Sphingolipids signal heat stress-induced ubiquitin-dependent proteolysis.

Published

Journal Article

Sphingolipids are essential eukaryotic membrane lipids that are structurally and metabolically conserved through evolution. Sphingolipids have also been proposed to regulate eukaryotic stress responses as novel second messengers. Here we show that, in Saccharomyces cerevisiae, phytosphingosine, a putative sphingolipid second messenger, mediates heat stress signaling and activates ubiquitin-dependent proteolysis via the endocytosis vacuolar degradation and 26 S proteasome pathways. Inactivation of serine palmitoyltransferase, a key enzyme in generating endogenous phytosphingosine, prevents proteolysis during heat stress. Addition of phytosphingosine bypasses the requirement for serine palmitoyltransferase and restores proteolysis. Phytosphingosine-induced proteolysis requires multiubiquitin chain formation through the stress-responsive lysine 63 residue of ubiquitin. We propose that heat stress increases phytosphingosine and activates ubiquitin-dependent proteolysis.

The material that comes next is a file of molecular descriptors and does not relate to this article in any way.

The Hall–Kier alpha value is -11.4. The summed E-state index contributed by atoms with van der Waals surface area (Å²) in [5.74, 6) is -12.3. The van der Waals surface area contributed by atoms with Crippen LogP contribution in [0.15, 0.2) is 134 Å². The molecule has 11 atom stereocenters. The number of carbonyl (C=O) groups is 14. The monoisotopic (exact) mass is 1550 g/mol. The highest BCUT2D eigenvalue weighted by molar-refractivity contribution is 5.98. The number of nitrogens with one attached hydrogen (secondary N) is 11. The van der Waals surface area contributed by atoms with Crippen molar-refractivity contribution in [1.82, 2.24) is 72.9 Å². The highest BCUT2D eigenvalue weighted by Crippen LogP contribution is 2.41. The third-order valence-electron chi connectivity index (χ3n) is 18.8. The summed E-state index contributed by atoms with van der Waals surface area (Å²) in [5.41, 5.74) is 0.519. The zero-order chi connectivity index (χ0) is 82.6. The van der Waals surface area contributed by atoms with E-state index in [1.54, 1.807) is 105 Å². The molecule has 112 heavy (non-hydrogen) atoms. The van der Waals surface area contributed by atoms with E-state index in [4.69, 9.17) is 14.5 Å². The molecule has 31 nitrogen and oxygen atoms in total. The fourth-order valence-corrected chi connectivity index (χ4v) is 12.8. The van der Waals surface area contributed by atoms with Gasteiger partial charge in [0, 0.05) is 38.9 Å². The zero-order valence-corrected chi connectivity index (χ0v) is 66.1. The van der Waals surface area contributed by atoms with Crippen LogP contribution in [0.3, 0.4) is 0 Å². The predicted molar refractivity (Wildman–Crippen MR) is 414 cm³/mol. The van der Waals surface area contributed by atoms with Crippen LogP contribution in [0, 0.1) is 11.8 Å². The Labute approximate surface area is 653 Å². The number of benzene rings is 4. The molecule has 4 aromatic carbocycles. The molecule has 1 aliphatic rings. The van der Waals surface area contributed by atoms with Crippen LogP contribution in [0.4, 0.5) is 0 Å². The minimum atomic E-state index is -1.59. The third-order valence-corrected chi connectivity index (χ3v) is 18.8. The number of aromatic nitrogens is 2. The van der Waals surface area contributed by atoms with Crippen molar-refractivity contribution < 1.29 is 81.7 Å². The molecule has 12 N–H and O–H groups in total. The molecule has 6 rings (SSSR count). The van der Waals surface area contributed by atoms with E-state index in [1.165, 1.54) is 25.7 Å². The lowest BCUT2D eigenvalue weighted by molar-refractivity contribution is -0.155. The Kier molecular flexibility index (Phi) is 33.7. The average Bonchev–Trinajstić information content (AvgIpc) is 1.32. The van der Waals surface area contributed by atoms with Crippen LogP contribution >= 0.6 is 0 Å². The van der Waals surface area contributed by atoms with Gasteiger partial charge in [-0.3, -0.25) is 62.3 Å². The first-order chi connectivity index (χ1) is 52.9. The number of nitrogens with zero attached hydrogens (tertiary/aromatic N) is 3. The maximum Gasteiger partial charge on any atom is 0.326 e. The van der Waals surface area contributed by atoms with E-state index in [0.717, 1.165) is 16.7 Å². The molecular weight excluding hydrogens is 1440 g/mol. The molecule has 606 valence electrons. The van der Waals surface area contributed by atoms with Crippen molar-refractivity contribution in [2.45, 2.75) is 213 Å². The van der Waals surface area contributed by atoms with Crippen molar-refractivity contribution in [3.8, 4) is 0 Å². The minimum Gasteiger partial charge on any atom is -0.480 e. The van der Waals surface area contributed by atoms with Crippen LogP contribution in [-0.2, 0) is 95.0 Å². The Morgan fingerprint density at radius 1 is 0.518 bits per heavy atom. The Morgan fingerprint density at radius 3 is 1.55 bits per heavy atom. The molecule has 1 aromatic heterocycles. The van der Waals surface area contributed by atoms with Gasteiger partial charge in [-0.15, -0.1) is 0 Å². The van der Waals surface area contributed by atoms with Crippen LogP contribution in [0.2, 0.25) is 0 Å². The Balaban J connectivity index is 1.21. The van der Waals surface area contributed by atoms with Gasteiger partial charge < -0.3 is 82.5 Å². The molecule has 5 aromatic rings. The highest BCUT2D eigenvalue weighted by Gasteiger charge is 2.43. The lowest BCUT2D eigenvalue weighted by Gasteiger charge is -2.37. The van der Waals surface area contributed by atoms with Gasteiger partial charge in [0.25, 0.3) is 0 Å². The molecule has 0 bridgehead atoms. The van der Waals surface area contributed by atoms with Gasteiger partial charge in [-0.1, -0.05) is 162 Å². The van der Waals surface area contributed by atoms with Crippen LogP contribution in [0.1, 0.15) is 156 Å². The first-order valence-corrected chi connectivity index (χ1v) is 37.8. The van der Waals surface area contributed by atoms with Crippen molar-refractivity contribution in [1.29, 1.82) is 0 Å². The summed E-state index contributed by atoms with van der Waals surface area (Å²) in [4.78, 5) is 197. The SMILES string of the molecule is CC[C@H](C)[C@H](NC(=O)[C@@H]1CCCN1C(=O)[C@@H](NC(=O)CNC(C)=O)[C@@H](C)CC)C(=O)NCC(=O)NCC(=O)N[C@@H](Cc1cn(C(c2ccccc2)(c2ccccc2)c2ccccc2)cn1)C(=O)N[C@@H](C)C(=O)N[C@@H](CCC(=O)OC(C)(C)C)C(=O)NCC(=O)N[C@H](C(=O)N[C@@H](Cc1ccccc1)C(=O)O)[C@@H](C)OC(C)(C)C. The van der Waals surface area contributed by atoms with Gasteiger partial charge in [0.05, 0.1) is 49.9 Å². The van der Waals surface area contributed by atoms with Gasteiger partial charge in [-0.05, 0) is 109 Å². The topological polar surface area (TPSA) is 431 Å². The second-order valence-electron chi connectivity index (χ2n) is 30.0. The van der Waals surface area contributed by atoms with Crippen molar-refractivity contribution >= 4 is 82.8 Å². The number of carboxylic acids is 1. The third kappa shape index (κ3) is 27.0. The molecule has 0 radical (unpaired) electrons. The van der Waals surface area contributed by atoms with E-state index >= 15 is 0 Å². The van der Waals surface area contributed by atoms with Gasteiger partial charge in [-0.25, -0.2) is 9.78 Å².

Full Text

Duke Authors

Cited Authors

  • Chung, N; Jenkins, G; Hannun, YA; Heitman, J; Obeid, LM

Published Date

  • June 9, 2000

Published In

Volume / Issue

  • 275 / 23

Start / End Page

  • 17229 - 17232

PubMed ID

  • 10764732

Pubmed Central ID

  • 10764732

International Standard Serial Number (ISSN)

  • 0021-9258

Digital Object Identifier (DOI)

  • 10.1074/jbc.C000229200

Language

  • eng

Conference Location

  • United States